By BRADY HOLT
Current Staff Writer
A proposed underground parking garage at the old Friendly Estate would be out of character with the surrounding neighborhood, the Old Georgetown Board determined Thursday, vetoing the latest in a series of proposals for the partially renovated site.
Property owners wanted space for a total of 11 cars underground. This would let them consolidate various above-ground parking spaces from across the nearly three-quarter-acre property at 1645 31st St., they told residents at last Monday’s Georgetown advisory neighborhood commission meeting.
Marc Teren, a previous owner of the 1817 estate, also known as the Williams-Addison House, unsuccessfully sought to subdivide the property before beginning a series of controversial renovations six years ago. Two owners later, the work still stands half-finished, frustrating many neighbors.
The latest owners — from Capital City Real Estate, which bought the site for $6.2 million this spring — have promised to restart previously approved construction while also seeking permission to add new amenities.
The underground garage, they said, would make the site more marketable, allowing them to invest in other beautification efforts on the property. They would eliminate a planned above-ground garage and add green space in place of existing surface parking spaces, they said.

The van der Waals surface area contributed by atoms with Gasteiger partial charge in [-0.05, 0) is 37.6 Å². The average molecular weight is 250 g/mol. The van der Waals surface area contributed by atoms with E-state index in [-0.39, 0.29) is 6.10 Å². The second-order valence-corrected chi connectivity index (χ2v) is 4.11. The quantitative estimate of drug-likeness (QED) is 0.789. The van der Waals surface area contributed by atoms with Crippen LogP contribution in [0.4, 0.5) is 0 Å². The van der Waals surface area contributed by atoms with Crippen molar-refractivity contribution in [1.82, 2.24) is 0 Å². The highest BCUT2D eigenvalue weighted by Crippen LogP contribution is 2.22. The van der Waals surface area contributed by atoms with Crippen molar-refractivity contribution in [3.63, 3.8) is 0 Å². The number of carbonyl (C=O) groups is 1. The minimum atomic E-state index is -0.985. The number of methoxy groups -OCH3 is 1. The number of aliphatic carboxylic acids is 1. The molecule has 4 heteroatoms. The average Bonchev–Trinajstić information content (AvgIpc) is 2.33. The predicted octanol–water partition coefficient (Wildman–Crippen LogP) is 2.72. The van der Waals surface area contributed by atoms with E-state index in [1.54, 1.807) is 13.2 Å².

The Old Georgetown Board disagreed that the underground garage would be a net positive, said Tom Luebke, secretary of the U.S. Commission of Fine Arts, which includes the Old Georgetown Board. “The impact on the property was just too great,” said Luebke. “[The garage] takes up a substantial part of the rear yard. It prevents the development of mature landscape.”
Beyond that, neighbors had feared that having so much parking would turn the site into an attractive event venue. “If there’s going to be an event where 200 people come, valet park them the way every other house in Georgetown does when something else is going on,” said commissioner Tom Birch.
Project architect Dale Overmyer said the idea was merely to have accommodations for a prospective wealthy homeowner whose family might have many cars, and who would want to park close to the house. When a neighbor asked why the owners couldn’t park on the street like everyone else, Overmyer replied: “Is there anyone here who wants to see less parking in Georgetown?”
Neighbors also raised concerns that existing mature trees would be threatened by an excavation project. Overmyer said the plans call for a new planting program after construction ends.
At one point, Overmyer suggested neighbors would oppose anything the current property owners might put forward, exacting revenge for the site’s troubled history and its current messy conditions. Increasing parking wouldn’t change the situation. “It’s going to be a mess until at least next spring regardless, because of the construction that’s going to be ongoing,” said Overmyer.
Birch said he hopes the property already has enough appeal even without the garage. “I understand your interest in wanting to create a marketable property. It’s a disappointment that a nice house with a big yard doesn’t sell, I guess,” he said.
This article appears in the Oct. 10 issue of The Georgetown Current newspaper.